In the year 2000 the chapter on aid and subsidies in the Budget of the Federation was 96 billion pesos. In 2007, it had already tripled to 288 billion. And in 2008 it lists more than 330 billion. This growth is alarming, even when the intention is support groups with few resources.Later:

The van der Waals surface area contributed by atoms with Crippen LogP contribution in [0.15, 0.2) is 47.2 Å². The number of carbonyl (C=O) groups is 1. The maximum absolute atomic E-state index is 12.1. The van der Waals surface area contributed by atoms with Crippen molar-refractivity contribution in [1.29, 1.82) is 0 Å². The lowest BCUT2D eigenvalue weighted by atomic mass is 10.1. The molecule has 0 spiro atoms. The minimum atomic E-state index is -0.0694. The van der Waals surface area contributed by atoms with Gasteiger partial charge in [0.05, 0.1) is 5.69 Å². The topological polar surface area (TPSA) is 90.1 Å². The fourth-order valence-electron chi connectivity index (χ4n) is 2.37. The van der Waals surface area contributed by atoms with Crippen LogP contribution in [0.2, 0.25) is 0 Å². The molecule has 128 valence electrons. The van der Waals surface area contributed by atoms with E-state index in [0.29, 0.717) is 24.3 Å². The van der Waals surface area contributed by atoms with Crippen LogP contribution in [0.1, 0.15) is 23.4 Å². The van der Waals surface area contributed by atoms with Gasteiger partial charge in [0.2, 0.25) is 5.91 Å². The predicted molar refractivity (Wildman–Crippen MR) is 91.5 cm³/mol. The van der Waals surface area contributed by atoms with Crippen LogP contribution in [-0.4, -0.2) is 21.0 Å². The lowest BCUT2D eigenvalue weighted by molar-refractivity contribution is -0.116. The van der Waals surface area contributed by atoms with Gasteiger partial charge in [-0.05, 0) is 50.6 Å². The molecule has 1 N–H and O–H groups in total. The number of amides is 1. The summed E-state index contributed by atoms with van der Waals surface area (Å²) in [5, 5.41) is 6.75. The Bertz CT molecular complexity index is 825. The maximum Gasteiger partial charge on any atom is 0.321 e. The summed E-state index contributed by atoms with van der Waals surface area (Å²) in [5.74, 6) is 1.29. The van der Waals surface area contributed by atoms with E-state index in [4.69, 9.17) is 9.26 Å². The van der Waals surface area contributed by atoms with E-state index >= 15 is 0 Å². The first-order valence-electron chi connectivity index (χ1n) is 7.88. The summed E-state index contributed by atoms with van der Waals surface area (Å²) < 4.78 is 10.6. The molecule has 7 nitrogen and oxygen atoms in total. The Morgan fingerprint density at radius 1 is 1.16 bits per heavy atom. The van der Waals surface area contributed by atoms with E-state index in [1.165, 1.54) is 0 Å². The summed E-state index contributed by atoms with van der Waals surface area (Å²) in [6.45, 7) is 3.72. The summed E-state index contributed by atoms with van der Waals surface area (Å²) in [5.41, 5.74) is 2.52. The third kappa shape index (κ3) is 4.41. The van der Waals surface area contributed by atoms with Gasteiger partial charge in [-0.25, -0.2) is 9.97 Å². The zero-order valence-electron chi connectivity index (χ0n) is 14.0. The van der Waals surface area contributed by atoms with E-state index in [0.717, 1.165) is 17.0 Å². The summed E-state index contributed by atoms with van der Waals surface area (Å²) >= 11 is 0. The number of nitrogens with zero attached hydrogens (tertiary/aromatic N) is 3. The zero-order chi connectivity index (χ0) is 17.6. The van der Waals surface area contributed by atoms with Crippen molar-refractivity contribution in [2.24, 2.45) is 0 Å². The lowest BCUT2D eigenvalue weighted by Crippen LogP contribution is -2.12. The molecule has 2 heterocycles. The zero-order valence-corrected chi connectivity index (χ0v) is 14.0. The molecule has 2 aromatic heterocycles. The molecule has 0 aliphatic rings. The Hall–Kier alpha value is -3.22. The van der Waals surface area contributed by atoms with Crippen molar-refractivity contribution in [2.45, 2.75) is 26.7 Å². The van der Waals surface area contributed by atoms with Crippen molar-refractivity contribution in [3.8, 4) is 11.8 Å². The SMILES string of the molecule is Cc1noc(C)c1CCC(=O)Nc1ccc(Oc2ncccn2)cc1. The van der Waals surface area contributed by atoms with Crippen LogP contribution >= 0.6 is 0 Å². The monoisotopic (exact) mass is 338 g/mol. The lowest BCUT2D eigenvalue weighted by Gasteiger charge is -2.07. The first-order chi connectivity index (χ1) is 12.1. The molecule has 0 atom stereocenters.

What makes this expansion of subsidies possible, just as with the massive growth in the government's current expenditure, is simply the increasingly high oil prices. What makes it easy to criticize the expansion is the lack of an articulated program of economic growth and in place of it the use of a non-renewable resource to artificially sustain a certain level of various population groups' consumption.As always, Ramírez de la O delivers his opinion in a measured tone, amply supported by logic and statistics. Nonetheless, it's a bit odd to see Ramírez de la O write a critical column under the headline "New Populism," given that he served as the principle economic adviser to Mexico's most famous populist, Andrés Manuel López Obrador, when he ran for president in 2006.